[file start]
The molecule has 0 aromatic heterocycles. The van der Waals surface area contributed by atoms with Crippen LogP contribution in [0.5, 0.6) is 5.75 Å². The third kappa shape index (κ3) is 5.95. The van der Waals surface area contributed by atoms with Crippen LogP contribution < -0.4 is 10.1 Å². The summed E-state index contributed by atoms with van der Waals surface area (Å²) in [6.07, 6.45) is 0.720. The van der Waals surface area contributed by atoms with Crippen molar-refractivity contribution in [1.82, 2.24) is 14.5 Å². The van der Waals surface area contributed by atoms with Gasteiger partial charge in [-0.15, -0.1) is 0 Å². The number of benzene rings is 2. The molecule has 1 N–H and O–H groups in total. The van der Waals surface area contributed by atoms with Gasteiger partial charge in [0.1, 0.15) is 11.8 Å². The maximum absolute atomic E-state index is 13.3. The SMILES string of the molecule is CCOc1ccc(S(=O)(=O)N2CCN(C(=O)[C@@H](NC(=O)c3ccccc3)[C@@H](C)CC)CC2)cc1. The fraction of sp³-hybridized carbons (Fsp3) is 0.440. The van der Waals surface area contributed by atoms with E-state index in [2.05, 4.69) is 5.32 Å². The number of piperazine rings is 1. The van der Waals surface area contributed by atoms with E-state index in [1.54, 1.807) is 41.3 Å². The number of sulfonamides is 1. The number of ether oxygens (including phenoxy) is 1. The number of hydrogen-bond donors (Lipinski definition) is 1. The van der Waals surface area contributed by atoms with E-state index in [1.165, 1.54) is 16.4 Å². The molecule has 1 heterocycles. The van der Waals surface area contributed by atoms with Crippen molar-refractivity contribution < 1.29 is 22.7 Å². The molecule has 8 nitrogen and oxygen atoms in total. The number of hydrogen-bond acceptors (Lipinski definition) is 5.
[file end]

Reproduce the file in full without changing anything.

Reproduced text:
The molecule has 0 aromatic heterocycles. The van der Waals surface area contributed by atoms with Crippen LogP contribution in [0.5, 0.6) is 5.75 Å². The third kappa shape index (κ3) is 5.95. The van der Waals surface area contributed by atoms with Crippen LogP contribution < -0.4 is 10.1 Å². The summed E-state index contributed by atoms with van der Waals surface area (Å²) in [6.07, 6.45) is 0.720. The van der Waals surface area contributed by atoms with Crippen molar-refractivity contribution in [1.82, 2.24) is 14.5 Å². The van der Waals surface area contributed by atoms with Gasteiger partial charge in [-0.15, -0.1) is 0 Å². The number of benzene rings is 2. The molecule has 1 N–H and O–H groups in total. The van der Waals surface area contributed by atoms with Gasteiger partial charge in [0.1, 0.15) is 11.8 Å². The maximum absolute atomic E-state index is 13.3. The SMILES string of the molecule is CCOc1ccc(S(=O)(=O)N2CCN(C(=O)[C@@H](NC(=O)c3ccccc3)[C@@H](C)CC)CC2)cc1. The fraction of sp³-hybridized carbons (Fsp3) is 0.440. The van der Waals surface area contributed by atoms with E-state index in [2.05, 4.69) is 5.32 Å². The number of piperazine rings is 1. The van der Waals surface area contributed by atoms with E-state index in [1.54, 1.807) is 41.3 Å². The number of sulfonamides is 1. The number of ether oxygens (including phenoxy) is 1. The number of hydrogen-bond donors (Lipinski definition) is 1. The van der Waals surface area contributed by atoms with E-state index in [1.165, 1.54) is 16.4 Å². The molecule has 1 heterocycles. The van der Waals surface area contributed by atoms with Crippen molar-refractivity contribution < 1.29 is 22.7 Å². The molecule has 8 nitrogen and oxygen atoms in total. The number of hydrogen-bond acceptors (Lipinski definition) is 5.